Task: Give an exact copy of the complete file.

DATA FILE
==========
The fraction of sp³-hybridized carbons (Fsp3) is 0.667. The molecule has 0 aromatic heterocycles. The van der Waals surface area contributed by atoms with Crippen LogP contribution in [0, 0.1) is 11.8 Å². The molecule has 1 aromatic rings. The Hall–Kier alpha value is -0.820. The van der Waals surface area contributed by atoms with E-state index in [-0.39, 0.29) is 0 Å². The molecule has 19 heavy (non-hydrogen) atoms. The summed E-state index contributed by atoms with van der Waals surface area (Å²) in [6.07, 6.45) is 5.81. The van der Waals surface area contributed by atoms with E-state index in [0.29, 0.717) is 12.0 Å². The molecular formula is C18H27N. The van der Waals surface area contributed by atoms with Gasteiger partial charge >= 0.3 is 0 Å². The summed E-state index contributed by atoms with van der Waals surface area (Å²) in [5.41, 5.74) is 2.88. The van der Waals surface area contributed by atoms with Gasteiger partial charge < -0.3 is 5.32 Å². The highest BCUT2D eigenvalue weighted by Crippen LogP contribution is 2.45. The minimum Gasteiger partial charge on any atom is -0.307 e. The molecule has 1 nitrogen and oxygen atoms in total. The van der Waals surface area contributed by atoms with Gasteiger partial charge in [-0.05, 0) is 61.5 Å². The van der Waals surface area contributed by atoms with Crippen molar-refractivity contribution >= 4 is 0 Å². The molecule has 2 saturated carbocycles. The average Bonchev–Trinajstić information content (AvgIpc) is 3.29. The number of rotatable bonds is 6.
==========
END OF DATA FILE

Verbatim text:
The fraction of sp³-hybridized carbons (Fsp3) is 0.667. The molecule has 0 aromatic heterocycles. The van der Waals surface area contributed by atoms with Crippen LogP contribution in [0, 0.1) is 11.8 Å². The molecule has 1 aromatic rings. The Hall–Kier alpha value is -0.820. The van der Waals surface area contributed by atoms with E-state index in [-0.39, 0.29) is 0 Å². The molecule has 19 heavy (non-hydrogen) atoms. The summed E-state index contributed by atoms with van der Waals surface area (Å²) in [6.07, 6.45) is 5.81. The van der Waals surface area contributed by atoms with E-state index in [0.29, 0.717) is 12.0 Å². The molecular formula is C18H27N. The van der Waals surface area contributed by atoms with Gasteiger partial charge >= 0.3 is 0 Å². The summed E-state index contributed by atoms with van der Waals surface area (Å²) in [5.41, 5.74) is 2.88. The van der Waals surface area contributed by atoms with Gasteiger partial charge < -0.3 is 5.32 Å². The highest BCUT2D eigenvalue weighted by Crippen LogP contribution is 2.45. The minimum Gasteiger partial charge on any atom is -0.307 e. The molecule has 1 nitrogen and oxygen atoms in total. The van der Waals surface area contributed by atoms with Gasteiger partial charge in [-0.05, 0) is 61.5 Å². The van der Waals surface area contributed by atoms with Crippen molar-refractivity contribution >= 4 is 0 Å². The molecule has 2 saturated carbocycles. The average Bonchev–Trinajstić information content (AvgIpc) is 3.29. The number of rotatable bonds is 6.